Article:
Home logo

My Journey of Creating Desktop App in JavaScript

Ai Anshu | Sat Jul 01 2023

Recently, I’ve been working on developing a software application called QuickPDF that aims to assist designers in creating newspaper layouts more efficiently.

The initial inspiration for this project came when I visited my father’s friend’s office. He owns a newspaper company and had requested a newspaper design from a designer, but due to an overwhelming workload, the designer couldn’t fulfill the request on time. It turned out that the designer had taken on multiple projects from different clients to increase their earnings. However, designing PDFs was time-consuming, leading to delays. This got me thinking: why not create a software solution that could streamline the process of building newspaper PDFs?

Excited by the idea, I began brainstorming software features that could effectively reduce the time required for creating newspaper layouts. Unfortunately, due to some personal issues, I initially abandoned the project, not taking it as seriously as I should have. However, after the passing of my mother and with a renewed sense of determination, I made the decision to dive back into the project.

As a solo developer without a team or assistance, I contemplated creating a web application to achieve the desired functionality. However, concerns regarding server costs and other expenses associated with running the product made me reconsider. That’s when I had a breakthrough: why not develop a desktop application instead? However, I faced a challenge—I lacked the necessary expertise to create a native desktop application using languages like C or C++, or even frameworks like GTK in C++ or Qt in Python. Considering my familiarity with JavaScript, I opted to develop the application using this language.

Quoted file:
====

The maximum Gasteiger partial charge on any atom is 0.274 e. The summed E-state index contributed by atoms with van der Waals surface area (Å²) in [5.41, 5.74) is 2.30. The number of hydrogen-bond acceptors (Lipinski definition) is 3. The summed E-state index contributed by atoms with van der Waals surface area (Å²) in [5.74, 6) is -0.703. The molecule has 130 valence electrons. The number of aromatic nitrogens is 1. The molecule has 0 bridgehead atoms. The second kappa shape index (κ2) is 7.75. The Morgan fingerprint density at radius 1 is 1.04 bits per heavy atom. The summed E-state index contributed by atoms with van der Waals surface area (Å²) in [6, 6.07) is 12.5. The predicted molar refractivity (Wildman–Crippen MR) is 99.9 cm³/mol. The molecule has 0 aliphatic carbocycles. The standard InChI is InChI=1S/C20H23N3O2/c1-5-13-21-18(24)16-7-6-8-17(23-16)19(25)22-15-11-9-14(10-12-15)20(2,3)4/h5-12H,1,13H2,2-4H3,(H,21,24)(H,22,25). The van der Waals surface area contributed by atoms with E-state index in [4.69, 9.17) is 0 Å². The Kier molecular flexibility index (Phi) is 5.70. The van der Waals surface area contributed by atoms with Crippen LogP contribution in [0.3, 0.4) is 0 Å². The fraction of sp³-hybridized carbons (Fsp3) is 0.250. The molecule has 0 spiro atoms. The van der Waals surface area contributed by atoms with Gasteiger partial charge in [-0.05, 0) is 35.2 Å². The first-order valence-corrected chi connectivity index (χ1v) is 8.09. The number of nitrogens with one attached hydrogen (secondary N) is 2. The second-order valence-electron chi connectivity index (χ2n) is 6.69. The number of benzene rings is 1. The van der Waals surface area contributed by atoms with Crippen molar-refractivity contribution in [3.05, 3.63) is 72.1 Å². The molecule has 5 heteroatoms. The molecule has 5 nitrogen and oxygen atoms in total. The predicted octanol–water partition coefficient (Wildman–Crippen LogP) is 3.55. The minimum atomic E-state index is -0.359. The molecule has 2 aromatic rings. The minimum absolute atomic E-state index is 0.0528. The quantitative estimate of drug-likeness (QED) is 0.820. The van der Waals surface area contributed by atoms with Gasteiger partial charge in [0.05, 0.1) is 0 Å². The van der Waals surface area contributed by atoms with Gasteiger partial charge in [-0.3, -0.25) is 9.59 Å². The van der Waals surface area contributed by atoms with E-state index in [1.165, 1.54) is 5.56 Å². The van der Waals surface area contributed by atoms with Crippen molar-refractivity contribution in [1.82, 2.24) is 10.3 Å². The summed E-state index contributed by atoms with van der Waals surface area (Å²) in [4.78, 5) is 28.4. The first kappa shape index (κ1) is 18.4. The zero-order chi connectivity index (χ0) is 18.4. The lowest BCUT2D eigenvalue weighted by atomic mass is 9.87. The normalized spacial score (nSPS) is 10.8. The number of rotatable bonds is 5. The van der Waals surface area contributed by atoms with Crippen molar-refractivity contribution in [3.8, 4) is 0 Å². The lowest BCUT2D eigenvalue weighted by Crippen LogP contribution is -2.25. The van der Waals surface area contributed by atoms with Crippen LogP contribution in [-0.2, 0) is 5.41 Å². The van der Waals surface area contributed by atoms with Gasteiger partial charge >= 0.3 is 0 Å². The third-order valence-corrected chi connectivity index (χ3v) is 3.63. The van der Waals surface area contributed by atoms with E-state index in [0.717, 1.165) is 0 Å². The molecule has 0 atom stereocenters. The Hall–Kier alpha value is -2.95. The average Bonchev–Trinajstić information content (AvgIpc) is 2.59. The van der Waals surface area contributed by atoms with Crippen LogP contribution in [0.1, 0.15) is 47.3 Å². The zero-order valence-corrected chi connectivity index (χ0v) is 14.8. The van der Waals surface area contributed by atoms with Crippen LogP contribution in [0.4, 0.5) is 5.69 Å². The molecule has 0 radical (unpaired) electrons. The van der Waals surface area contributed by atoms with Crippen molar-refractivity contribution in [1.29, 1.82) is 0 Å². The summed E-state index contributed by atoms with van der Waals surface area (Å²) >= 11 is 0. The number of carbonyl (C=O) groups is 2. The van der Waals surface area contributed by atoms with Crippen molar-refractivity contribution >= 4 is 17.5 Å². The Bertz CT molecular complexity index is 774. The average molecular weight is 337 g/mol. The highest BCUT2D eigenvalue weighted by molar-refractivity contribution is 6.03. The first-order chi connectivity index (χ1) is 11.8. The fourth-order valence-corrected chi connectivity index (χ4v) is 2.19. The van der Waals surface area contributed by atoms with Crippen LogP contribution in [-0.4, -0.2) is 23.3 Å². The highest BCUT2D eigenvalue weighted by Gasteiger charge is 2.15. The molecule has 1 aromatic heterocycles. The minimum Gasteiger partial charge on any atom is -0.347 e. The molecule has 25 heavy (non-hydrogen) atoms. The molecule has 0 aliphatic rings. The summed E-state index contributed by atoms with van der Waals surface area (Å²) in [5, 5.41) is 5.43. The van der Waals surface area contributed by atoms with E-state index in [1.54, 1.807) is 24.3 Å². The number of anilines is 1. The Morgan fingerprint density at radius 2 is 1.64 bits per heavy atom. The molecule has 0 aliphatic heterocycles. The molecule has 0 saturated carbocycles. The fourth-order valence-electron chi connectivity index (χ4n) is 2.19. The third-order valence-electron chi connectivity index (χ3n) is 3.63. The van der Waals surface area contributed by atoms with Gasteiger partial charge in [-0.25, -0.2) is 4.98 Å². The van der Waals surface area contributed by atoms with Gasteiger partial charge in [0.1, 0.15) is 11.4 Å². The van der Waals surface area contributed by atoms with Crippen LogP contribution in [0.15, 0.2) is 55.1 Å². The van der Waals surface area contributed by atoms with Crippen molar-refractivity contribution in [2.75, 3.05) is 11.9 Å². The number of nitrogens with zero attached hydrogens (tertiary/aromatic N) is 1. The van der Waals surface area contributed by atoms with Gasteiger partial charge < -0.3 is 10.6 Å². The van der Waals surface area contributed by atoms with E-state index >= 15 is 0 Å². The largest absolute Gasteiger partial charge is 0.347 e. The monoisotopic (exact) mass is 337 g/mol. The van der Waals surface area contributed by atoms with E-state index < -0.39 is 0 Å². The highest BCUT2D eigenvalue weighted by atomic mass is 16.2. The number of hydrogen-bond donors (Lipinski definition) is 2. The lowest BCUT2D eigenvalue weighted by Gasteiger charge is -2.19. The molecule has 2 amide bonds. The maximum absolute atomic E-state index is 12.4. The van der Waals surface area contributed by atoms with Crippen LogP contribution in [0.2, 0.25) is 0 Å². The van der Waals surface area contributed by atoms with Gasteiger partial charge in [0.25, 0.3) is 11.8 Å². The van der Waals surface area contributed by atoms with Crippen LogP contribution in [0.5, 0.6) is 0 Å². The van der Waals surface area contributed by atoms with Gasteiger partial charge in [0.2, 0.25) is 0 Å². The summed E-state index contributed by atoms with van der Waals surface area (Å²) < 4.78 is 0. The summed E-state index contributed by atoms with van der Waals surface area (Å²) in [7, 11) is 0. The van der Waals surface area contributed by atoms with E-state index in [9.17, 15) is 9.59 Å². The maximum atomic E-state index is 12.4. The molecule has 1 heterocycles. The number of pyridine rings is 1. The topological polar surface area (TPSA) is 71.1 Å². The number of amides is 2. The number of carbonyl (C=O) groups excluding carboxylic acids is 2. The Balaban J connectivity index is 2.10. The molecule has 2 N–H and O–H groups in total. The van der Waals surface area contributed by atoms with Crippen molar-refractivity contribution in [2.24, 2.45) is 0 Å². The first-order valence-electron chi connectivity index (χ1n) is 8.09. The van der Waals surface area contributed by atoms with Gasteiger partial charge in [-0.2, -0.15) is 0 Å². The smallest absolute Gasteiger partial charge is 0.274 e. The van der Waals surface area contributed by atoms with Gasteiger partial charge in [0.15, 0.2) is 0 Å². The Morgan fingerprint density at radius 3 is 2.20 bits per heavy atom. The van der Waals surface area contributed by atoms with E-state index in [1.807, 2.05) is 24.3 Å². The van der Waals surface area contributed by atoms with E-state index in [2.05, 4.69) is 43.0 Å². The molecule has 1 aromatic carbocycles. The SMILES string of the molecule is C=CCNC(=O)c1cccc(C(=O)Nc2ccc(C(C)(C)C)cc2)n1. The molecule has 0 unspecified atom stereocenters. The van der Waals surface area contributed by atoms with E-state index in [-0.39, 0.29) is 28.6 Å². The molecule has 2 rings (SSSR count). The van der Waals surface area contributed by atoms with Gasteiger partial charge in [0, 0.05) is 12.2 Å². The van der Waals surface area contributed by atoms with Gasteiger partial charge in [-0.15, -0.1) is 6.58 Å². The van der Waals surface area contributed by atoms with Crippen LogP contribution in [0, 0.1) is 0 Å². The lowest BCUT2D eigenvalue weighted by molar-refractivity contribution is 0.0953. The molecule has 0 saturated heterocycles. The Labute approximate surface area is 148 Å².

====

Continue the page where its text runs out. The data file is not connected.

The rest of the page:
Creating a desktop app with JavaScript presented its own set of challenges. To run JavaScript on a computer, Node.js must be installed. In other words, in order for others to run my application, I would need to package it with Node.js. Additionally, rendering the user interface (UI) as a webpage required incorporating a browser into the application. Initially, Electron.js seemed like a viable solution. However, I was concerned about potential performance issues associated with Electron.js.

In my search for alternative tools, I stumbled upon Tauri, a desktop app creator that utilizes JavaScript but handles the backend work using the Rust programming language instead of relying on Node.js. Moreover, Tauri leverages the native browser available in the user’s operating system to render content, eliminating the need to include a separate browser within the application.

Excited by this discovery, I commenced work on the project. However, I encountered an issue with drag and drop functionality in Tauri JS. I raised an issue on the Tauri GitHub repository, which was acknowledged as a bug. Unfortunately, I didn’t receive a solution for three days, prompting me to consider developing the application using Electron.js instead.